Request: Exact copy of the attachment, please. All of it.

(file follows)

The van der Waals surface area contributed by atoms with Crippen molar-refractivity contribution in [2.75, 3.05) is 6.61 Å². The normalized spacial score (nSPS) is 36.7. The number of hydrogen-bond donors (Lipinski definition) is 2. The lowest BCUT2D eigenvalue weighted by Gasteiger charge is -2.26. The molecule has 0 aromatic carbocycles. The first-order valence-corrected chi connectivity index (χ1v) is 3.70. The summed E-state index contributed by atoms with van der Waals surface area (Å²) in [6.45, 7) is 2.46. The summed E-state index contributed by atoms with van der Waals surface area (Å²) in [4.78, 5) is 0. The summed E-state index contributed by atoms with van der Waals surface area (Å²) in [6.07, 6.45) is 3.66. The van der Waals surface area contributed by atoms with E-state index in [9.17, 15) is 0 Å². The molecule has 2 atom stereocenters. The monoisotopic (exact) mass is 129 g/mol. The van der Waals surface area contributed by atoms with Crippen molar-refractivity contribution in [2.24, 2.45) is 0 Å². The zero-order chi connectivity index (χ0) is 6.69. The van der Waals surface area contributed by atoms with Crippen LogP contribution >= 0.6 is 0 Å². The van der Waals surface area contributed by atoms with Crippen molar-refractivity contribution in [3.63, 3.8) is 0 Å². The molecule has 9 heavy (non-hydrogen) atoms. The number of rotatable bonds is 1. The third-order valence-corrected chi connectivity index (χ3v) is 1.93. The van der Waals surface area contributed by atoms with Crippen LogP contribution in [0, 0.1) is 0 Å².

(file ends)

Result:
The van der Waals surface area contributed by atoms with Crippen molar-refractivity contribution in [2.75, 3.05) is 6.61 Å². The normalized spacial score (nSPS) is 36.7. The number of hydrogen-bond donors (Lipinski definition) is 2. The lowest BCUT2D eigenvalue weighted by Gasteiger charge is -2.26. The molecule has 0 aromatic carbocycles. The first-order valence-corrected chi connectivity index (χ1v) is 3.70. The summed E-state index contributed by atoms with van der Waals surface area (Å²) in [6.45, 7) is 2.46. The summed E-state index contributed by atoms with van der Waals surface area (Å²) in [4.78, 5) is 0. The summed E-state index contributed by atoms with van der Waals surface area (Å²) in [6.07, 6.45) is 3.66. The van der Waals surface area contributed by atoms with E-state index in [9.17, 15) is 0 Å². The molecule has 2 atom stereocenters. The monoisotopic (exact) mass is 129 g/mol. The van der Waals surface area contributed by atoms with Crippen molar-refractivity contribution in [2.24, 2.45) is 0 Å². The zero-order chi connectivity index (χ0) is 6.69. The van der Waals surface area contributed by atoms with Crippen LogP contribution >= 0.6 is 0 Å². The van der Waals surface area contributed by atoms with Crippen molar-refractivity contribution in [3.63, 3.8) is 0 Å². The molecule has 9 heavy (non-hydrogen) atoms. The number of rotatable bonds is 1. The third-order valence-corrected chi connectivity index (χ3v) is 1.93. The van der Waals surface area contributed by atoms with Crippen LogP contribution in [0, 0.1) is 0 Å².